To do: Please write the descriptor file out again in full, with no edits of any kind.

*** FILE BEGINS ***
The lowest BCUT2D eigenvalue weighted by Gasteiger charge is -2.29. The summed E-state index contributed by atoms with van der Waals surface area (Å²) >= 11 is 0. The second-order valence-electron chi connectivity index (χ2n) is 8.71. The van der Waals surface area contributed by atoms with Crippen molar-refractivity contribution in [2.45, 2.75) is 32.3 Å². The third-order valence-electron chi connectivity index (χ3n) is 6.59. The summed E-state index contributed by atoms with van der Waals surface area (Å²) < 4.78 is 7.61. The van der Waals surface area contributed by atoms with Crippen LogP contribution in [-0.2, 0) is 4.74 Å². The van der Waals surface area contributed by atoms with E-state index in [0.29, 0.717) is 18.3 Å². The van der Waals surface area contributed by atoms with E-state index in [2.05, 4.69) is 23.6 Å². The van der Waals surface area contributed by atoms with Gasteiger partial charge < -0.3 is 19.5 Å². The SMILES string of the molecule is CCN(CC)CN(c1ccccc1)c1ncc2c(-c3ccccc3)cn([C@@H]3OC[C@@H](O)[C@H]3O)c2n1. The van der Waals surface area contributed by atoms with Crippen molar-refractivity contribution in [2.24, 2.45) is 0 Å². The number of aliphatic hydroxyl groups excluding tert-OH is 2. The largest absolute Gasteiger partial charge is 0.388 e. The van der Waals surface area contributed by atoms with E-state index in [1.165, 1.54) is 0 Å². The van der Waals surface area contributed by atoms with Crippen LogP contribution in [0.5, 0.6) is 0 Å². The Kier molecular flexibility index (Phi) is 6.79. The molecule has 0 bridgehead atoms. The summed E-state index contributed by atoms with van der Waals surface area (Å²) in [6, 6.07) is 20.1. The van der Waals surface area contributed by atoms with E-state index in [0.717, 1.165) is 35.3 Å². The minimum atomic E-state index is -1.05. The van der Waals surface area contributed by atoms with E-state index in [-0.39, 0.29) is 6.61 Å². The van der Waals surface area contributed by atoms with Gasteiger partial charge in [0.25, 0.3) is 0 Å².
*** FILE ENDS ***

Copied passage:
The lowest BCUT2D eigenvalue weighted by Gasteiger charge is -2.29. The summed E-state index contributed by atoms with van der Waals surface area (Å²) >= 11 is 0. The second-order valence-electron chi connectivity index (χ2n) is 8.71. The van der Waals surface area contributed by atoms with Crippen molar-refractivity contribution in [2.45, 2.75) is 32.3 Å². The third-order valence-electron chi connectivity index (χ3n) is 6.59. The summed E-state index contributed by atoms with van der Waals surface area (Å²) < 4.78 is 7.61. The van der Waals surface area contributed by atoms with Crippen LogP contribution in [-0.2, 0) is 4.74 Å². The van der Waals surface area contributed by atoms with E-state index in [0.29, 0.717) is 18.3 Å². The van der Waals surface area contributed by atoms with E-state index in [2.05, 4.69) is 23.6 Å². The van der Waals surface area contributed by atoms with Gasteiger partial charge < -0.3 is 19.5 Å². The SMILES string of the molecule is CCN(CC)CN(c1ccccc1)c1ncc2c(-c3ccccc3)cn([C@@H]3OC[C@@H](O)[C@H]3O)c2n1. The van der Waals surface area contributed by atoms with Crippen molar-refractivity contribution in [2.24, 2.45) is 0 Å². The number of aliphatic hydroxyl groups excluding tert-OH is 2. The largest absolute Gasteiger partial charge is 0.388 e. The van der Waals surface area contributed by atoms with E-state index in [1.165, 1.54) is 0 Å². The van der Waals surface area contributed by atoms with Crippen LogP contribution in [0.5, 0.6) is 0 Å². The Kier molecular flexibility index (Phi) is 6.79. The molecule has 0 bridgehead atoms. The summed E-state index contributed by atoms with van der Waals surface area (Å²) in [6, 6.07) is 20.1. The van der Waals surface area contributed by atoms with E-state index in [0.717, 1.165) is 35.3 Å². The minimum atomic E-state index is -1.05. The van der Waals surface area contributed by atoms with E-state index in [-0.39, 0.29) is 6.61 Å². The van der Waals surface area contributed by atoms with Gasteiger partial charge in [0.25, 0.3) is 0 Å².